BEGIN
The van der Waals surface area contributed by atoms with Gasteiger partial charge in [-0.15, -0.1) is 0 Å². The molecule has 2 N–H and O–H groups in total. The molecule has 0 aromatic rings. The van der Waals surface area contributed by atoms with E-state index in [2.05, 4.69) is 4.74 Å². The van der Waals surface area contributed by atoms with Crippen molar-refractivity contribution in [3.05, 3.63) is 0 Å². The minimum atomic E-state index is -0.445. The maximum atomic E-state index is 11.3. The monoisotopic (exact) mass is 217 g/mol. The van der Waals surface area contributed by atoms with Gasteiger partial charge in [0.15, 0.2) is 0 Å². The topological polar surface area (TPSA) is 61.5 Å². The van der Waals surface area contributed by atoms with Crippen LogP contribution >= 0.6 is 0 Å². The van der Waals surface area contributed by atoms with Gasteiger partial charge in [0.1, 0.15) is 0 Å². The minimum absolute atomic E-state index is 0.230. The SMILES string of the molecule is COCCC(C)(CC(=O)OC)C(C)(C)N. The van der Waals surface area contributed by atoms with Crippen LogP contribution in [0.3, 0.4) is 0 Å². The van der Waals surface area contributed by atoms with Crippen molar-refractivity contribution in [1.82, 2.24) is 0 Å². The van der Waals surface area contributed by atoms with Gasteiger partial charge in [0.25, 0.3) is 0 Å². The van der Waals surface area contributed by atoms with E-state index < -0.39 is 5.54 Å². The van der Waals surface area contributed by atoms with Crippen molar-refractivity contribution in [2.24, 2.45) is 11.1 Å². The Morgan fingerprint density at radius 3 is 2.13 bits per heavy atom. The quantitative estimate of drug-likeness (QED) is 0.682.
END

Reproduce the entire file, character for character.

The van der Waals surface area contributed by atoms with Gasteiger partial charge in [-0.15, -0.1) is 0 Å². The molecule has 2 N–H and O–H groups in total. The molecule has 0 aromatic rings. The van der Waals surface area contributed by atoms with E-state index in [2.05, 4.69) is 4.74 Å². The van der Waals surface area contributed by atoms with Crippen molar-refractivity contribution in [3.05, 3.63) is 0 Å². The minimum atomic E-state index is -0.445. The maximum atomic E-state index is 11.3. The monoisotopic (exact) mass is 217 g/mol. The van der Waals surface area contributed by atoms with Gasteiger partial charge in [0.15, 0.2) is 0 Å². The topological polar surface area (TPSA) is 61.5 Å². The van der Waals surface area contributed by atoms with Crippen LogP contribution >= 0.6 is 0 Å². The van der Waals surface area contributed by atoms with Gasteiger partial charge in [0.1, 0.15) is 0 Å². The minimum absolute atomic E-state index is 0.230. The SMILES string of the molecule is COCCC(C)(CC(=O)OC)C(C)(C)N. The van der Waals surface area contributed by atoms with Crippen LogP contribution in [0.3, 0.4) is 0 Å². The van der Waals surface area contributed by atoms with Crippen molar-refractivity contribution in [1.82, 2.24) is 0 Å². The van der Waals surface area contributed by atoms with Gasteiger partial charge in [0.25, 0.3) is 0 Å². The van der Waals surface area contributed by atoms with E-state index < -0.39 is 5.54 Å². The van der Waals surface area contributed by atoms with Crippen molar-refractivity contribution in [2.24, 2.45) is 11.1 Å². The Morgan fingerprint density at radius 3 is 2.13 bits per heavy atom. The quantitative estimate of drug-likeness (QED) is 0.682.